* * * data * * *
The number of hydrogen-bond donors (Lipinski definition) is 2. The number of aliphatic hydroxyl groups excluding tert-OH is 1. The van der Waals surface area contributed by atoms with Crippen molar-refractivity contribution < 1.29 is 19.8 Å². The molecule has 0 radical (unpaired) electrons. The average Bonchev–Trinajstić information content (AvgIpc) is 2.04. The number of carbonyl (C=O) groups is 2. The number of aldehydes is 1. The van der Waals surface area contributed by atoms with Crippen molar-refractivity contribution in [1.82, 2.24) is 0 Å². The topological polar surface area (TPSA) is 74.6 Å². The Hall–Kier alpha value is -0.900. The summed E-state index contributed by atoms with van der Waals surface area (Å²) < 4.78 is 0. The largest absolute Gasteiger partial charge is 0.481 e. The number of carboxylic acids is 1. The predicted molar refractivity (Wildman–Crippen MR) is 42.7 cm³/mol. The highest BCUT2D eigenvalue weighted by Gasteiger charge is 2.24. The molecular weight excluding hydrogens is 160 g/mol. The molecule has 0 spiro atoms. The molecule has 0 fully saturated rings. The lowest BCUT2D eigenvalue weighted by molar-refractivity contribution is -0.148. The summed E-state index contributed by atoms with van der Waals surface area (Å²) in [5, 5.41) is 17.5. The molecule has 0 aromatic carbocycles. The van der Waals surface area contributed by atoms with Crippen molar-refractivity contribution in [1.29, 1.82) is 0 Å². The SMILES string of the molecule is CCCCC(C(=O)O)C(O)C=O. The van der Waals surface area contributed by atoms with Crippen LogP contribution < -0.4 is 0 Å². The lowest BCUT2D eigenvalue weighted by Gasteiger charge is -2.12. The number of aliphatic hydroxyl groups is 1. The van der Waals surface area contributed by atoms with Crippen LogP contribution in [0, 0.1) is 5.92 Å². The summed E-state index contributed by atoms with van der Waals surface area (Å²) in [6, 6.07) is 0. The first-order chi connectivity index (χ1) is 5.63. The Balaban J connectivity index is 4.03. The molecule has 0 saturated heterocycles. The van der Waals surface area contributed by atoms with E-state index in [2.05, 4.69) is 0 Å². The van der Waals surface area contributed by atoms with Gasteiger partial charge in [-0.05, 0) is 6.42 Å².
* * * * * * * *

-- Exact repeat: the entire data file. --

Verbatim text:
The number of hydrogen-bond donors (Lipinski definition) is 2. The number of aliphatic hydroxyl groups excluding tert-OH is 1. The van der Waals surface area contributed by atoms with Crippen molar-refractivity contribution < 1.29 is 19.8 Å². The molecule has 0 radical (unpaired) electrons. The average Bonchev–Trinajstić information content (AvgIpc) is 2.04. The number of carbonyl (C=O) groups is 2. The number of aldehydes is 1. The van der Waals surface area contributed by atoms with Crippen molar-refractivity contribution in [1.82, 2.24) is 0 Å². The topological polar surface area (TPSA) is 74.6 Å². The Hall–Kier alpha value is -0.900. The summed E-state index contributed by atoms with van der Waals surface area (Å²) < 4.78 is 0. The largest absolute Gasteiger partial charge is 0.481 e. The number of carboxylic acids is 1. The predicted molar refractivity (Wildman–Crippen MR) is 42.7 cm³/mol. The highest BCUT2D eigenvalue weighted by Gasteiger charge is 2.24. The molecular weight excluding hydrogens is 160 g/mol. The molecule has 0 spiro atoms. The molecule has 0 fully saturated rings. The lowest BCUT2D eigenvalue weighted by molar-refractivity contribution is -0.148. The summed E-state index contributed by atoms with van der Waals surface area (Å²) in [5, 5.41) is 17.5. The molecule has 0 aromatic carbocycles. The van der Waals surface area contributed by atoms with Crippen molar-refractivity contribution in [1.29, 1.82) is 0 Å². The SMILES string of the molecule is CCCCC(C(=O)O)C(O)C=O. The van der Waals surface area contributed by atoms with Crippen LogP contribution < -0.4 is 0 Å². The lowest BCUT2D eigenvalue weighted by Gasteiger charge is -2.12. The number of aliphatic hydroxyl groups is 1. The van der Waals surface area contributed by atoms with Crippen LogP contribution in [0, 0.1) is 5.92 Å². The summed E-state index contributed by atoms with van der Waals surface area (Å²) in [6, 6.07) is 0. The first-order chi connectivity index (χ1) is 5.63. The Balaban J connectivity index is 4.03. The molecule has 0 saturated heterocycles. The van der Waals surface area contributed by atoms with E-state index in [2.05, 4.69) is 0 Å². The van der Waals surface area contributed by atoms with Gasteiger partial charge in [-0.05, 0) is 6.42 Å².